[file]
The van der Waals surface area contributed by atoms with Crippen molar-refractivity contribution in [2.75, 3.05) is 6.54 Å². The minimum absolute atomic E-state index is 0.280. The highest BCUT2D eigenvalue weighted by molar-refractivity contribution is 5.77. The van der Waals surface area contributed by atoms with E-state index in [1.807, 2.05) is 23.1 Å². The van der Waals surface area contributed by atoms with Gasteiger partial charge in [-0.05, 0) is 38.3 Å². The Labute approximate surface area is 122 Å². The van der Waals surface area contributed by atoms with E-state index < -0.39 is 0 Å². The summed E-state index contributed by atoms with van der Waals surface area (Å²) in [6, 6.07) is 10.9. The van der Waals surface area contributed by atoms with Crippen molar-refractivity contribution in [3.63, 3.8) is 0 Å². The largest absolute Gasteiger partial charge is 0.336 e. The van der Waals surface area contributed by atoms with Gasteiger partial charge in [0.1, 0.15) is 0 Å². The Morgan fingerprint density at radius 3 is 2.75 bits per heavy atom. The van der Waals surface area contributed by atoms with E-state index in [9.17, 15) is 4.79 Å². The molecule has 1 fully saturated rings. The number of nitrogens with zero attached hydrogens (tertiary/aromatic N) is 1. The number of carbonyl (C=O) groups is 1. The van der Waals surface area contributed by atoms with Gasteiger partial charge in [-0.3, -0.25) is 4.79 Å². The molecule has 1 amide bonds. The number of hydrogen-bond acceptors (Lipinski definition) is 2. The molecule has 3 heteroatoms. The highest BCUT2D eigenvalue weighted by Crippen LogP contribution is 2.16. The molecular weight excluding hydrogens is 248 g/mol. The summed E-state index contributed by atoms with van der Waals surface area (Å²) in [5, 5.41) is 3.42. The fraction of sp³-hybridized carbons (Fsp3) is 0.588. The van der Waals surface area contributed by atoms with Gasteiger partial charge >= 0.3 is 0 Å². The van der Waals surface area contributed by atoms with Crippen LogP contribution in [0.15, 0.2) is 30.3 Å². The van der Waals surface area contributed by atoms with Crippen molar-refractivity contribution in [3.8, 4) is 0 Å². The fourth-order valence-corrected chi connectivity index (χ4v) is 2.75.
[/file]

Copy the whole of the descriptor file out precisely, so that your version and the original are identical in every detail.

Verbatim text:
The van der Waals surface area contributed by atoms with Crippen molar-refractivity contribution in [2.75, 3.05) is 6.54 Å². The minimum absolute atomic E-state index is 0.280. The highest BCUT2D eigenvalue weighted by molar-refractivity contribution is 5.77. The van der Waals surface area contributed by atoms with E-state index in [1.807, 2.05) is 23.1 Å². The van der Waals surface area contributed by atoms with Gasteiger partial charge in [-0.05, 0) is 38.3 Å². The Labute approximate surface area is 122 Å². The van der Waals surface area contributed by atoms with E-state index < -0.39 is 0 Å². The summed E-state index contributed by atoms with van der Waals surface area (Å²) in [6, 6.07) is 10.9. The van der Waals surface area contributed by atoms with Crippen molar-refractivity contribution in [3.63, 3.8) is 0 Å². The largest absolute Gasteiger partial charge is 0.336 e. The van der Waals surface area contributed by atoms with Gasteiger partial charge in [0.1, 0.15) is 0 Å². The Morgan fingerprint density at radius 3 is 2.75 bits per heavy atom. The van der Waals surface area contributed by atoms with E-state index in [9.17, 15) is 4.79 Å². The molecule has 1 fully saturated rings. The number of nitrogens with zero attached hydrogens (tertiary/aromatic N) is 1. The number of carbonyl (C=O) groups is 1. The van der Waals surface area contributed by atoms with Gasteiger partial charge in [-0.3, -0.25) is 4.79 Å². The molecule has 1 amide bonds. The number of hydrogen-bond acceptors (Lipinski definition) is 2. The molecule has 3 heteroatoms. The highest BCUT2D eigenvalue weighted by Crippen LogP contribution is 2.16. The molecular weight excluding hydrogens is 248 g/mol. The summed E-state index contributed by atoms with van der Waals surface area (Å²) in [5, 5.41) is 3.42. The fraction of sp³-hybridized carbons (Fsp3) is 0.588. The van der Waals surface area contributed by atoms with Gasteiger partial charge >= 0.3 is 0 Å². The van der Waals surface area contributed by atoms with Crippen LogP contribution in [0.15, 0.2) is 30.3 Å². The van der Waals surface area contributed by atoms with Crippen molar-refractivity contribution in [3.8, 4) is 0 Å². The fourth-order valence-corrected chi connectivity index (χ4v) is 2.75.